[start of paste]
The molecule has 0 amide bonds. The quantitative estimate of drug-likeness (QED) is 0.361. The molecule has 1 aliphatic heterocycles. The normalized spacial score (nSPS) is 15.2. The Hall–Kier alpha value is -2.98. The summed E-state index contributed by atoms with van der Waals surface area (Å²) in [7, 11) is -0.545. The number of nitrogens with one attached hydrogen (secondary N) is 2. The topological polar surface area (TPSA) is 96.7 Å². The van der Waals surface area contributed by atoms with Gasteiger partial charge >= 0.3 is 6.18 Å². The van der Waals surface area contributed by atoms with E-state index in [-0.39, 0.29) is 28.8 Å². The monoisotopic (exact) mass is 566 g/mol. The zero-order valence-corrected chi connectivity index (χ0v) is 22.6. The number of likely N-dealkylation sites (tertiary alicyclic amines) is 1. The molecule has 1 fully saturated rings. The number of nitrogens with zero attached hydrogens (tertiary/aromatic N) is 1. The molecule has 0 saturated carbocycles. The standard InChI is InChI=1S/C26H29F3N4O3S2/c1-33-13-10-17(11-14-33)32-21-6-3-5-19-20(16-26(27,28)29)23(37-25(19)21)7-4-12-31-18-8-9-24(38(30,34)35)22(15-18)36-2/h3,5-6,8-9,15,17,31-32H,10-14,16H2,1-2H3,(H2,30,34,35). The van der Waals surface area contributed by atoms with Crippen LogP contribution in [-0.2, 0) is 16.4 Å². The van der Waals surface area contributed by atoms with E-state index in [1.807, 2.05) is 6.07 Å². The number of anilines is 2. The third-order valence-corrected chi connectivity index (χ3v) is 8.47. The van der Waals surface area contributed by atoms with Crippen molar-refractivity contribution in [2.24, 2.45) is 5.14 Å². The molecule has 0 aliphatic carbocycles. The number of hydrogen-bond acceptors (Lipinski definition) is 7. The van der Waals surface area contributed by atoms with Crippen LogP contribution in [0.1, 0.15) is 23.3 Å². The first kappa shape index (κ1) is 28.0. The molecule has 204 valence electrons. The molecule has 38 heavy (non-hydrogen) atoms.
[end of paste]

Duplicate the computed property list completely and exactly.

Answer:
The molecule has 0 amide bonds. The quantitative estimate of drug-likeness (QED) is 0.361. The molecule has 1 aliphatic heterocycles. The normalized spacial score (nSPS) is 15.2. The Hall–Kier alpha value is -2.98. The summed E-state index contributed by atoms with van der Waals surface area (Å²) in [7, 11) is -0.545. The number of nitrogens with one attached hydrogen (secondary N) is 2. The topological polar surface area (TPSA) is 96.7 Å². The van der Waals surface area contributed by atoms with Gasteiger partial charge >= 0.3 is 6.18 Å². The van der Waals surface area contributed by atoms with E-state index in [-0.39, 0.29) is 28.8 Å². The monoisotopic (exact) mass is 566 g/mol. The zero-order valence-corrected chi connectivity index (χ0v) is 22.6. The number of likely N-dealkylation sites (tertiary alicyclic amines) is 1. The molecule has 1 fully saturated rings. The number of nitrogens with zero attached hydrogens (tertiary/aromatic N) is 1. The molecule has 0 saturated carbocycles. The standard InChI is InChI=1S/C26H29F3N4O3S2/c1-33-13-10-17(11-14-33)32-21-6-3-5-19-20(16-26(27,28)29)23(37-25(19)21)7-4-12-31-18-8-9-24(38(30,34)35)22(15-18)36-2/h3,5-6,8-9,15,17,31-32H,10-14,16H2,1-2H3,(H2,30,34,35). The van der Waals surface area contributed by atoms with Crippen LogP contribution in [-0.2, 0) is 16.4 Å². The van der Waals surface area contributed by atoms with E-state index in [1.807, 2.05) is 6.07 Å². The number of anilines is 2. The third-order valence-corrected chi connectivity index (χ3v) is 8.47. The van der Waals surface area contributed by atoms with Crippen molar-refractivity contribution in [2.24, 2.45) is 5.14 Å². The molecule has 0 aliphatic carbocycles. The number of hydrogen-bond acceptors (Lipinski definition) is 7. The van der Waals surface area contributed by atoms with Crippen LogP contribution in [0.1, 0.15) is 23.3 Å². The first kappa shape index (κ1) is 28.0. The molecule has 204 valence electrons. The molecule has 38 heavy (non-hydrogen) atoms.